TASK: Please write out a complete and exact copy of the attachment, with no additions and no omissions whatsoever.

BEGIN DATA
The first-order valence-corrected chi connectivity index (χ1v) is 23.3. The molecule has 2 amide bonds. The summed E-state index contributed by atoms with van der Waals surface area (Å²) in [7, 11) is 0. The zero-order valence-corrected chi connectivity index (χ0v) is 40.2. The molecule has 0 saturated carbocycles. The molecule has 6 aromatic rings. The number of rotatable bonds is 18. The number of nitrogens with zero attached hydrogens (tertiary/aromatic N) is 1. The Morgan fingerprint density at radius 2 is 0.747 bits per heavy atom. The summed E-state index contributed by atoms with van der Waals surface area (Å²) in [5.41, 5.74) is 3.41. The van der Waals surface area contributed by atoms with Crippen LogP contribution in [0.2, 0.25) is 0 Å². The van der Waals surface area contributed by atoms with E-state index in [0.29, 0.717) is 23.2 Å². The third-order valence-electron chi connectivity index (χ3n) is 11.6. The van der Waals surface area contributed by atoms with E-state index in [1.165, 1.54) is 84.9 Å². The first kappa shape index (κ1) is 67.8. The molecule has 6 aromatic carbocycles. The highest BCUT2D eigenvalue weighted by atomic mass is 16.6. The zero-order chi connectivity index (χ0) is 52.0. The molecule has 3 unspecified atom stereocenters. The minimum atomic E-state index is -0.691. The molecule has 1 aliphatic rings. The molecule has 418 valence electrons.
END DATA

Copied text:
The first-order valence-corrected chi connectivity index (χ1v) is 23.3. The molecule has 2 amide bonds. The summed E-state index contributed by atoms with van der Waals surface area (Å²) in [7, 11) is 0. The zero-order valence-corrected chi connectivity index (χ0v) is 40.2. The molecule has 0 saturated carbocycles. The molecule has 6 aromatic rings. The number of rotatable bonds is 18. The number of nitrogens with zero attached hydrogens (tertiary/aromatic N) is 1. The Morgan fingerprint density at radius 2 is 0.747 bits per heavy atom. The summed E-state index contributed by atoms with van der Waals surface area (Å²) in [5.41, 5.74) is 3.41. The van der Waals surface area contributed by atoms with Crippen LogP contribution in [0.2, 0.25) is 0 Å². The van der Waals surface area contributed by atoms with E-state index in [0.29, 0.717) is 23.2 Å². The third-order valence-electron chi connectivity index (χ3n) is 11.6. The van der Waals surface area contributed by atoms with E-state index in [1.165, 1.54) is 84.9 Å². The first kappa shape index (κ1) is 67.8. The molecule has 6 aromatic carbocycles. The highest BCUT2D eigenvalue weighted by atomic mass is 16.6. The zero-order chi connectivity index (χ0) is 52.0. The molecule has 3 unspecified atom stereocenters. The minimum atomic E-state index is -0.691. The molecule has 1 aliphatic rings. The molecule has 418 valence electrons.